Microfluidic devices have additional embedded characteristics that suit them specifically to chemical synthesis and to realizing a novel function as microreactors, an expanding field of study and production that has followed on the heels of their widespread use in biomedical research. In many ways, these new developments are complementary, especially in generating molecular and medical probes, and in pharmaceutical synthesis. Most importantly, their high surface tension and low gravitational forces translate into highly efficient heat and mass transfer properties, often two orders of magnitude greater than those measured in standard batch reactors, meaning that: 1) heat is quickly dissipated; and 2) reaction equilibrium can be very quickly reached. Therefore, highly exothermic (read: potentially explosive) organic synthesis reactions can often be performed with substantial efficiency and yield in microreactors, when they are too dangerous to scale up to batch reactors. For example, diazonium chemistry can generate an array of pharmaceutically relevant hydroxyarenes and chloroarenes. However, diazonium salts are sensitive to light, heat, and shock. Resulting destabilization can lead to explosions, and safety measures including constant cryocooling are often required. Synthesis in microreactors can mitigate the dangers and requirements, while often increasing yield and eliminating unwanted reaction by-products.

Increased reaction efficiencies have substantial additional benefits. For radiolabeled tracer probes such as those used in positron emission tomography, production and use can potentially outpace their rapid decay. Moreover, the principles of efficiency can carry over into testing and optimizing reaction conditions by multiplexing them in channel or, more powerfully, droplet format. In this manner, investigators can develop strategies to alter concentrations, compound residence times, and switch solvents in real time to pull out important intermediate products while increasing efficiency for end products. For instance, in production of azoles by combining diketone and hydrazine, one research group tested more than 200 separate reaction conditions over a 27-hour span while only using six milliliters of solvent and less than 100 milligrams of reactants.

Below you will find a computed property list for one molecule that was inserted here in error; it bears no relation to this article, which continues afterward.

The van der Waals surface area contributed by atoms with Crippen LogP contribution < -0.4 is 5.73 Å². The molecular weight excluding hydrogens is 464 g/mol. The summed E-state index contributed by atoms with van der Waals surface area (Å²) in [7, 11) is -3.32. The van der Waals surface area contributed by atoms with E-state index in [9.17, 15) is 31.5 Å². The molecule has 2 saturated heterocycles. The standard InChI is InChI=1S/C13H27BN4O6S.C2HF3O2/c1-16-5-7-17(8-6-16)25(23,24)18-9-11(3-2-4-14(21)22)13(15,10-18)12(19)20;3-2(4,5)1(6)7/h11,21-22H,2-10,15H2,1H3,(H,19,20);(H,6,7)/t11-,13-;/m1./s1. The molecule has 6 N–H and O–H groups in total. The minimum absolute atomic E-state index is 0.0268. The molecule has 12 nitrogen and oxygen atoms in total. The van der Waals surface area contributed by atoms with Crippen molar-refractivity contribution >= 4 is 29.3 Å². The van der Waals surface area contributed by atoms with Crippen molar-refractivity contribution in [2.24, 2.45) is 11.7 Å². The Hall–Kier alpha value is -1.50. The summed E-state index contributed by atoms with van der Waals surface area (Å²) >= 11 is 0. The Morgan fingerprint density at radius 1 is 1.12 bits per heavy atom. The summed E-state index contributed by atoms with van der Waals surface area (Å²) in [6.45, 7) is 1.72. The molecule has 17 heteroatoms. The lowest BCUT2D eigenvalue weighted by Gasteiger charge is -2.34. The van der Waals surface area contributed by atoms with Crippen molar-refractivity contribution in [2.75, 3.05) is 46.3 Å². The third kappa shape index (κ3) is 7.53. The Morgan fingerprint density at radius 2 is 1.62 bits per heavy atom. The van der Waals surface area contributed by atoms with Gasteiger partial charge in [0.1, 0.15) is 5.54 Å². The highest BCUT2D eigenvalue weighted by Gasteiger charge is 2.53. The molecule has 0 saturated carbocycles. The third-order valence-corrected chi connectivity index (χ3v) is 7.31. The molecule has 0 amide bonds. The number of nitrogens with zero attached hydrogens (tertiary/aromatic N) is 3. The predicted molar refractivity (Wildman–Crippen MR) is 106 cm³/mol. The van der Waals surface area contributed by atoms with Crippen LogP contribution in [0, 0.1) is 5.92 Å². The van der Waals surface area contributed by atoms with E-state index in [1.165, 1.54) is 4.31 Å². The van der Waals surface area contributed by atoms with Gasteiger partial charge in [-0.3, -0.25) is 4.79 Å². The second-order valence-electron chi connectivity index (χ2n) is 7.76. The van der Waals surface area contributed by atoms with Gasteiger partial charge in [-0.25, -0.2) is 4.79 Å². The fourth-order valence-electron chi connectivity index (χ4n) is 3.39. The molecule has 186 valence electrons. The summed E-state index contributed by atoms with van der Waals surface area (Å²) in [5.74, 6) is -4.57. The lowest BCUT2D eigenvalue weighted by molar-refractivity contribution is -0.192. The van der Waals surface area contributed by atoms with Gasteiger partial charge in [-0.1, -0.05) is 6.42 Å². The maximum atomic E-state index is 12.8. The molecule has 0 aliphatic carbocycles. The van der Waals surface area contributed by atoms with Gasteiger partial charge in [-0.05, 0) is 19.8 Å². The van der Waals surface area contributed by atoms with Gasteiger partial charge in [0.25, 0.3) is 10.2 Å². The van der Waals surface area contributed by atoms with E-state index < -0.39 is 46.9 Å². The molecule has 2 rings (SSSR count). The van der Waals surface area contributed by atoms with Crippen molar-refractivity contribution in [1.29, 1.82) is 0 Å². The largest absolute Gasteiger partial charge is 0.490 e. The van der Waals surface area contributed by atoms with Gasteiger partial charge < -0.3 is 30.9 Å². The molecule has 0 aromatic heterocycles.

Moving between microreactors and batch reactors to reach production scales can be problematic because of the common and unpredictable need to re-engineer synthetic routes between laboratory/experimental, pilot, and commercial operations. However, strategies to scale out, rather than up, have seen preliminary success. In other words, rather than re-assess synthesis reactions based on scale, investigators can maintain microreactor-scale operations while adding many more equivalent microfluidic devices to reach the total desired output. In this manner, the advantages of the microreactors’ small size and physical properties can be faithfully maintained, while avoiding re-optimization entirely. 

Caveats, limitations, and solutions

There are, however, limitations to LOC microreactors. In practice, chip material dictates what kind of synthesis reactions can take place. Glass, or glass combined with silicon, has long been a preferred standard material for its comparatively inert nature. However, modern LOCs are most often composed of polydimethylsiloxane (PDMS), which imparts a flexibility amenable to creating cross-flow channels and controlling flow or pressure with specialized Quake valves. 

One major problem in synthesis reactions is that materials like PDMS are susceptible to swelling or dissolution by organic solvents. Additionally, reactions that use bulk gravitational or buoyancy forces, including distillation or phase separation, are often more suitable to batch reactors. Finally, multiphase reactions, especially with solid or precipitating reactants, can clog microfluidic channels. 

To move toward automating synthetic reactions for drug discovery, investigators have begun troubleshooting these and other limitations. Of note, proof-of-principle studies have shown that electrowetting on digital microfluidic devices (EWOD) unshackles microreactors from external pressure requirements that could otherwise clog flow channels, and from immobile polar organic solvents by encapsulating them with ionic liquids and driving their movement around the LOC via potentials generated by drag forces. The development and improvement of various digital LOC devices employing a multitude of strategies and materials, including paper, constitutes perhaps the most dramatic step into the future to unlock the potential of microreactors.

For additional resources on microfluidics, including useful articles and a list of manufacturers, visit